Impact campaign support
Freedom Summer tells the story of the summer of 1964 when more than 700 student volunteers joined with civil rights movement organizers and local blacks in a historic effort to shatter the foundations of white supremacy in Mississippi.
In 1964, less than 7% of Mississippi’s African Americans were registered to vote, compared to between 50 and 70% in other southern states. In many rural counties, African Americans made up the majority of the population and the segregationist white establishment was prepared to use any means necessary to keep them away from the polls and out of elected office. As Mississippian William Winter recalls, “A lot of white people thought that African Americans in the South would literally take over and white people would have to move, would have to get out of the state.” For years, local civil rights workers had tried unsuccessfully to increase voter registration amongst African Americans. Those who wished to vote had to face the local registrar, an all-powerful white functionary who would often publish their names in the paper and pass the word on to their employers and bankers. And if loss of jobs and the threat of violence wasn’t enough to dissuade them, the complex and arcane testing policies were certain to keep them off the rolls.
In 1964, a new plan was hatched by Bob Moses, a local secretary for the Student Nonviolent Coordinating Committee (SNCC). For 10 weeks, white students from the North would join activists on the ground for a massive effort that would do what had been impossible so far: force the media and the country to take notice of the shocking violence and massive injustice taking place in Mississippi.
During the summer of 1964, the nation’s eyes were riveted on Mississippi, a state synonymous in the mind of much of the American public with segregation and ferocious racial violence to uphold Jim Crow. Over the ten memorable weeks known as Freedom Summer, more than 700 student volunteers joined with movement organizers and local blacks in a historic effort to shatter the foundations of white supremacy in the nation’s most segregated state. Working together, they canvassed for voter registration, created Freedom Schools, and established the Mississippi Freedom Democratic Party, with the goal of challenging the segregationist state Democratic Party at the late summer national convention in Atlantic City.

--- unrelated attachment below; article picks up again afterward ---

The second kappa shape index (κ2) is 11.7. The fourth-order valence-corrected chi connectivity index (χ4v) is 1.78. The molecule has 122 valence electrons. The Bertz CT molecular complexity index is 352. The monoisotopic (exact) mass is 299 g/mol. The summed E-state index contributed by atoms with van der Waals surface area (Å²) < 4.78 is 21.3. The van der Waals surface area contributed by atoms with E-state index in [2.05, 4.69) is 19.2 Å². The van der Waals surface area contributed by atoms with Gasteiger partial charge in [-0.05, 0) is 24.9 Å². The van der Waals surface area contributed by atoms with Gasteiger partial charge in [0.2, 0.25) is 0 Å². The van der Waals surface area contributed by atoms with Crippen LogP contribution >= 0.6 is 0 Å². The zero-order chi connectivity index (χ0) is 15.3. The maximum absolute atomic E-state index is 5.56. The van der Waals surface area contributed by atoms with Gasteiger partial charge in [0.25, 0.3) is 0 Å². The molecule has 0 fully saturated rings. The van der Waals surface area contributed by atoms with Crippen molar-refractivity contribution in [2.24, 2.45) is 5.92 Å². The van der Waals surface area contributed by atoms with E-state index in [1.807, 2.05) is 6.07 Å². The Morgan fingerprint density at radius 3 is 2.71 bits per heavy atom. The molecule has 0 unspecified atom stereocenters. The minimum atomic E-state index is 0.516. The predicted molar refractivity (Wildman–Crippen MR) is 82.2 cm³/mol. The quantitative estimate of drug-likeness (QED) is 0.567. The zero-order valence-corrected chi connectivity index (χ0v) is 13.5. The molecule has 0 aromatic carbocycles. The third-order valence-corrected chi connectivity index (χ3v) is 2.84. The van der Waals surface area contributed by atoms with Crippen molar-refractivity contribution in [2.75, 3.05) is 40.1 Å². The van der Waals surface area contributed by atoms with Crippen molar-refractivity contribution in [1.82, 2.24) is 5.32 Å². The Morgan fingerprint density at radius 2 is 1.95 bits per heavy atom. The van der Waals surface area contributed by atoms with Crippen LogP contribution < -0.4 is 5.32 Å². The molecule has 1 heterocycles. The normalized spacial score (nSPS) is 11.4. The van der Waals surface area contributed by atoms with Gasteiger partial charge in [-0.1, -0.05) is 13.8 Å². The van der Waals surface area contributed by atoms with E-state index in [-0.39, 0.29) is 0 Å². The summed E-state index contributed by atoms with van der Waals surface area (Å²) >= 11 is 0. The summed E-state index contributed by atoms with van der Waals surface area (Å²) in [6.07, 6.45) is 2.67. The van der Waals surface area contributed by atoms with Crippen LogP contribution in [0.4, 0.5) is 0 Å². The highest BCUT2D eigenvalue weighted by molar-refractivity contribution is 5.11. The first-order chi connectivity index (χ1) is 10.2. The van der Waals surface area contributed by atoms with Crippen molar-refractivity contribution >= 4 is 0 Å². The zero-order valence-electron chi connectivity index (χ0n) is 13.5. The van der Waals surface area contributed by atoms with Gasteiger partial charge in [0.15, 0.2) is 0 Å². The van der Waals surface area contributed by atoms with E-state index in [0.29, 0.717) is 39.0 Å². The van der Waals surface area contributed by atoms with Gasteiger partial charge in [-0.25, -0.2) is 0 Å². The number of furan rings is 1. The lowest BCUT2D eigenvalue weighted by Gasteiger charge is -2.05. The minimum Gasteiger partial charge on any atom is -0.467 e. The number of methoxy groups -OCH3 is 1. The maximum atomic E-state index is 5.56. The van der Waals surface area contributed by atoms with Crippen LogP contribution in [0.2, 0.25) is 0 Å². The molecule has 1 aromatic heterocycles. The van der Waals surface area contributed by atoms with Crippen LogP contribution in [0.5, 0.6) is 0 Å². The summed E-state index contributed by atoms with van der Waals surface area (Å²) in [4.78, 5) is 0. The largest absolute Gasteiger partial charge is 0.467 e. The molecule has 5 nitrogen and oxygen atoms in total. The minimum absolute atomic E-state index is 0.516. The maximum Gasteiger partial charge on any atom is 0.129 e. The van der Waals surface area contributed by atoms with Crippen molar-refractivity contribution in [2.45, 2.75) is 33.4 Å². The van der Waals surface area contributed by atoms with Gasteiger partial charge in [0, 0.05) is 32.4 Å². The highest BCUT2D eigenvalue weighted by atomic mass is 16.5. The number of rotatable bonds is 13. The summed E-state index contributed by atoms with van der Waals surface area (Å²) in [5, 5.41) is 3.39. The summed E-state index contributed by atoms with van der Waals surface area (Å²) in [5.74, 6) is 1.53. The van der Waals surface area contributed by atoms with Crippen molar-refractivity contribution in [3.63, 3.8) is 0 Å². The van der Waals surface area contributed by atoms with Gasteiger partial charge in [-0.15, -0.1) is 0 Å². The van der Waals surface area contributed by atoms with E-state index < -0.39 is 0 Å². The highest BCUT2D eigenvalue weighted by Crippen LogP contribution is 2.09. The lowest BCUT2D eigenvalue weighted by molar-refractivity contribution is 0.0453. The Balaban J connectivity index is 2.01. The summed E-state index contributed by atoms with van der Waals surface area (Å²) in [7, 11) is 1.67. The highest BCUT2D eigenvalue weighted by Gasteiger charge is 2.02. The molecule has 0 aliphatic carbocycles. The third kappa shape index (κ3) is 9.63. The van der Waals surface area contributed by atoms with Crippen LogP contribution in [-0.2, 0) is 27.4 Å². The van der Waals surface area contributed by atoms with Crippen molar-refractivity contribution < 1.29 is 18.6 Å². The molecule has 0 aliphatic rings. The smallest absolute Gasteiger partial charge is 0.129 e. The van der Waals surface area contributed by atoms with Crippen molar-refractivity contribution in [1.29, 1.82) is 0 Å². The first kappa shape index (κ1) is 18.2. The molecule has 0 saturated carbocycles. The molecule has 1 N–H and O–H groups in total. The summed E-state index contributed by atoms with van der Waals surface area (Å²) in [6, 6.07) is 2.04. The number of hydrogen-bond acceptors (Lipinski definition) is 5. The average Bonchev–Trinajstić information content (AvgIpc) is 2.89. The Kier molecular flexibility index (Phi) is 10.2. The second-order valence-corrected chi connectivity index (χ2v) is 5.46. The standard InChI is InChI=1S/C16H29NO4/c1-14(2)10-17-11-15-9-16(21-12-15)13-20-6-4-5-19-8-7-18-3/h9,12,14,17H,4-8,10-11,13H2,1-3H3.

White Mississippi did not take this bold challenge to the status quo lying down. Freedom Summer was a season marked by sustained and deadly violence, including not only the notorious murders of three civil rights workers at the hands of a resurgent Ku Klux Klan, but also countless beatings, the burning of thirty-five churches, and the bombing of seventy homes and Freedom Houses. The Freedom Summer story grows out of the movement’s often overlooked but essential community-organizing tradition, represented by the patient and long-term efforts in Mississippi to register voters and develop local leadership in ordinary men and women. It is a story with important lessons about democracy and engaged citizenship, and one that reminds a broad national audience that the movement that ended segregation was far more complex, and far more interesting, than most of us know.
Outreach Work Supported
Activism education and provision of online and offline opportunities for meaningful civic engagement to support of voting rights.